That’s right, I’m reviewing House of Cards. Even I like to take the odd break from genre in favour of something a little more mainstream. Though I wonder if mainstream is the right word when this high stakes political drama has been adapted from a BBC series and novel of the same name and is distributed exclusively on Netflix. Perhaps this is an ontological debate best saved for another day.

I suppose the easiest place to start with House of Cards is that it made me break my own rules for television reviews. Unless I’m reviewing a program on a week-to-week basis, I like to write a television review after watching three hours of the series in question. By my count, three hours is more than enough time to figure out everything required, save for the finer points of plot, for putting together a thoughtful ‘yea’ or ‘nay’. In this instance, I wanted to see everything there was before committing myself to a review if only because House of Cards demonstrates a majestic ability to turn on a dime.

A review-in-progress also seemed askance given that there’s little about House of Cards that makes it seem like television as we’ve come to understand the medium. In terms of storytelling and cinematic artistry, each episode of the series feels like its own feature film. Once again, I don’t want to open this review up to a huge tangent on what Netflix, HBO, and the like are doing for the way we use pictures and sound to convey a story, but from Kevin Spacey’s first soliloquy it’s clear that House of Cards is playing on a level often reserved for capital “F” Film.

For example, one of the series go-to camera tricks is to use static objects and ancillary characters to physically frame a more important character thus symbolizing their prominence within the episode and the broad story arc. Kevin Spacey as Congressman Frank Underwood, a loyal majority whip within a Democrat controlled House of Representatives, is almost always framed in a shot. Corey Stoll as Representative Peter Russo, a freshman congressman from Pennsylvania, is often found as part of a frame for other characters within a scene. When Russo, who never quite comes to understand that he is a pawn in Underwood’s game of political chess, thinks he has made it across the board, so to speak, the cinematography changes such that we see other people framing him. How often do we see television using camera work to build subtext and offer foreshadowing?

Despite the subject matter and technical prowess of the production, House of Cards is anything but pretentious in its delivery. Underwood’s soliloquies and asides create an instant rapport between character and audience. In so much as Frank’s story is one of power politics at its zenith, it is underwritten by more accessible narratives on substance abuse, the glass ceiling, labour rights, and urban poverty. For every scene depicting power and privilege, the writers are adroit enough to offer another that shows the cost of that prestige. The title, which is an apt and enduring commentary on the stability of the power bases that various characters build, is also a continual reminder that those on top only get there on the backs of others.

Though the first season is quite satisfying when viewed as one complete narrative, there are some moments when obvious flaws emerge. On that note I would submit that the first episode, while a powerhouse of a premiere, is something of a red herring in terms of setting a tone for the series. When the President passes Frank over for promotion to Secretary of State, thus precipitating the season’s long term conflict, the audience is led to believe that Frank is going to set himself on knocking down the President’s house of cards. Perhaps this is another reason why I didn’t write about the series after the first three episodes; I thought I was witnessing the initial movements of a long con against the establishment. What follows the first episode is not the active sabotage and subversion of the BBC series, but a more subtle shift toward motivated self-interest on Frank’s part. By the time I fully appreciated that the underlying message of the first episode is simply that Frank Underwood is no longer content to be the good soldier, I was too enraptured with the shifting narrative to really care. In retrospect, I can see it as a slight overplay of the part of the writers to hook the audience, but I remain more than willing to forgive it after the fact.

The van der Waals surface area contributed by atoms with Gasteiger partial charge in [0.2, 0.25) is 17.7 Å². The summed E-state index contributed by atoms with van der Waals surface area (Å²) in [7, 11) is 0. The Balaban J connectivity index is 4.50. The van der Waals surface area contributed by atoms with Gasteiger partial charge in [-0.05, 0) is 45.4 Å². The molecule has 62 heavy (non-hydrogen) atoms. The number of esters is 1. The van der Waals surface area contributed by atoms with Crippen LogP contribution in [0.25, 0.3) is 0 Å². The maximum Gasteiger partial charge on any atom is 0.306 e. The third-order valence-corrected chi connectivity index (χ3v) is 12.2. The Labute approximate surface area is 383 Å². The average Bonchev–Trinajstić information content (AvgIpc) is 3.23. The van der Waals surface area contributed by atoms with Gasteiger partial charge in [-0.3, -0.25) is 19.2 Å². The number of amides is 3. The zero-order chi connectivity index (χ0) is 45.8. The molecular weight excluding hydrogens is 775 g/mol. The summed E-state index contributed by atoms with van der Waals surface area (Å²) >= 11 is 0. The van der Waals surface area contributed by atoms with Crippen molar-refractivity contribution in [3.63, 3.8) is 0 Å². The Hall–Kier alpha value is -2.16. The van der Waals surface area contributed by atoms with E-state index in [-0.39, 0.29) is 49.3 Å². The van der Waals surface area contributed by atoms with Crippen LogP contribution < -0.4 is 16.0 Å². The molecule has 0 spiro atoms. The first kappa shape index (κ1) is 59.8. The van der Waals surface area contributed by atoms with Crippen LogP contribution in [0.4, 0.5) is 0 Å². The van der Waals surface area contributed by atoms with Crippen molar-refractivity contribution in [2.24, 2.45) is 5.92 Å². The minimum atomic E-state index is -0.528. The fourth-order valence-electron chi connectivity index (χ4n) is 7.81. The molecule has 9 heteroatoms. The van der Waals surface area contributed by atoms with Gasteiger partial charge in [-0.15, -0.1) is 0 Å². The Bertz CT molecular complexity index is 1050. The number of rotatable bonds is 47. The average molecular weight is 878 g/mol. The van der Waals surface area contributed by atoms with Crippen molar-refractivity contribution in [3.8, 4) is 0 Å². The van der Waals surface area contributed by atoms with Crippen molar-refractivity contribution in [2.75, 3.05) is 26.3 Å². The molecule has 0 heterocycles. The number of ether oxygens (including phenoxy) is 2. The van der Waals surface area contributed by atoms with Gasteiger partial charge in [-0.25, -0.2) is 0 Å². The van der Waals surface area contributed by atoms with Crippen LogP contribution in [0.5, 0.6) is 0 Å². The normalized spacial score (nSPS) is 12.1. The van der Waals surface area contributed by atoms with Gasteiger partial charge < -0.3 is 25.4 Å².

What I’m less certain about is Robin Wright’s role in the series. As Claire Underwood, NGO director/philanthropist and wife to Frank Underwood, I was expecting Wright to emerge as the power behind the throne: Livia to Frank’s Augustus. As the series moved forward her importance became more opaque, her plot points less relevant, up to and including her flight from Washington to New York for a fling with an ex-lover, and Wright’s acting more stiff and taciturn. In the end, Claire is little more than a liability to Frank’s political ambitions; her NGO, for all the good work it does, appears as little more than a hobby shop compared to Frank’s much more lofty aspirations for the presidency. Set against the likes of Kate Mara, who plays the ruthless upstart journalist Zoe Barnes, Wright’s character and performance are two-dimensional and somewhat unremarkable.

By the time the credits roll on the season’s final episode these shortcomings do little to distract from what is an outstanding piece of long-from political story telling. The pace of the meta-story may ebb and flow from episode to episode, but each entry’s individual offerings always work to build deep character motivations while layering another level on the ongoing house of cards that is House of Cards. For those still uncertain of if there’s anything on Netflix worth watching, I humbly suggest that this may be the series which settles the question once and for all.